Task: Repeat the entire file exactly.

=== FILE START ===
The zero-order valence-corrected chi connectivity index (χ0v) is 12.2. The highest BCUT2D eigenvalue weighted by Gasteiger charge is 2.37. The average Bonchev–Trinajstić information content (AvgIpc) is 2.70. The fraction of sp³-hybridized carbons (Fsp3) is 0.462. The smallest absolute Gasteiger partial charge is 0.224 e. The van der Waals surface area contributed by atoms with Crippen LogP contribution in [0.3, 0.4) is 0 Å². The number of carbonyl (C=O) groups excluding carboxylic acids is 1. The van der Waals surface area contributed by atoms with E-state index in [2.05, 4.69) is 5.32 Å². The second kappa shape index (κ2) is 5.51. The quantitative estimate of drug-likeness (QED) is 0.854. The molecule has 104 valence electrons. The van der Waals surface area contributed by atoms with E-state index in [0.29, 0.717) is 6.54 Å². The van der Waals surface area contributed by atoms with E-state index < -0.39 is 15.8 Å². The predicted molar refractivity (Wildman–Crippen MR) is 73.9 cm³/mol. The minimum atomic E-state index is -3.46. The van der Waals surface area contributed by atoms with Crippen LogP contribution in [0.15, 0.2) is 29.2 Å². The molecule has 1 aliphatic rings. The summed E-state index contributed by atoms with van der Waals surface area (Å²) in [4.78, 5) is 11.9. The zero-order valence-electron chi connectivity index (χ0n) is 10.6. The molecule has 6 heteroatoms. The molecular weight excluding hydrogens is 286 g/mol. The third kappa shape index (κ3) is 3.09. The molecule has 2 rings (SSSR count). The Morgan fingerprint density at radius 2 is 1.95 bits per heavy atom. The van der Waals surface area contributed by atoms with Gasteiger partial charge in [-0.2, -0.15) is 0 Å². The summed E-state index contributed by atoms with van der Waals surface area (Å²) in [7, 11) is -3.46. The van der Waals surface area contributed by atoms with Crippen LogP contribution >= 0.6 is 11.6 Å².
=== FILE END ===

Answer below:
The zero-order valence-corrected chi connectivity index (χ0v) is 12.2. The highest BCUT2D eigenvalue weighted by Gasteiger charge is 2.37. The average Bonchev–Trinajstić information content (AvgIpc) is 2.70. The fraction of sp³-hybridized carbons (Fsp3) is 0.462. The smallest absolute Gasteiger partial charge is 0.224 e. The van der Waals surface area contributed by atoms with Crippen LogP contribution in [0.3, 0.4) is 0 Å². The number of carbonyl (C=O) groups excluding carboxylic acids is 1. The van der Waals surface area contributed by atoms with E-state index in [2.05, 4.69) is 5.32 Å². The second kappa shape index (κ2) is 5.51. The quantitative estimate of drug-likeness (QED) is 0.854. The molecule has 104 valence electrons. The van der Waals surface area contributed by atoms with E-state index in [0.29, 0.717) is 6.54 Å². The van der Waals surface area contributed by atoms with E-state index < -0.39 is 15.8 Å². The predicted molar refractivity (Wildman–Crippen MR) is 73.9 cm³/mol. The minimum atomic E-state index is -3.46. The van der Waals surface area contributed by atoms with Crippen LogP contribution in [0.15, 0.2) is 29.2 Å². The molecule has 1 aliphatic rings. The summed E-state index contributed by atoms with van der Waals surface area (Å²) in [4.78, 5) is 11.9. The zero-order valence-electron chi connectivity index (χ0n) is 10.6. The molecule has 6 heteroatoms. The molecular weight excluding hydrogens is 286 g/mol. The third kappa shape index (κ3) is 3.09. The molecule has 2 rings (SSSR count). The Morgan fingerprint density at radius 2 is 1.95 bits per heavy atom. The van der Waals surface area contributed by atoms with Gasteiger partial charge in [-0.2, -0.15) is 0 Å². The summed E-state index contributed by atoms with van der Waals surface area (Å²) in [7, 11) is -3.46. The van der Waals surface area contributed by atoms with Crippen LogP contribution >= 0.6 is 11.6 Å².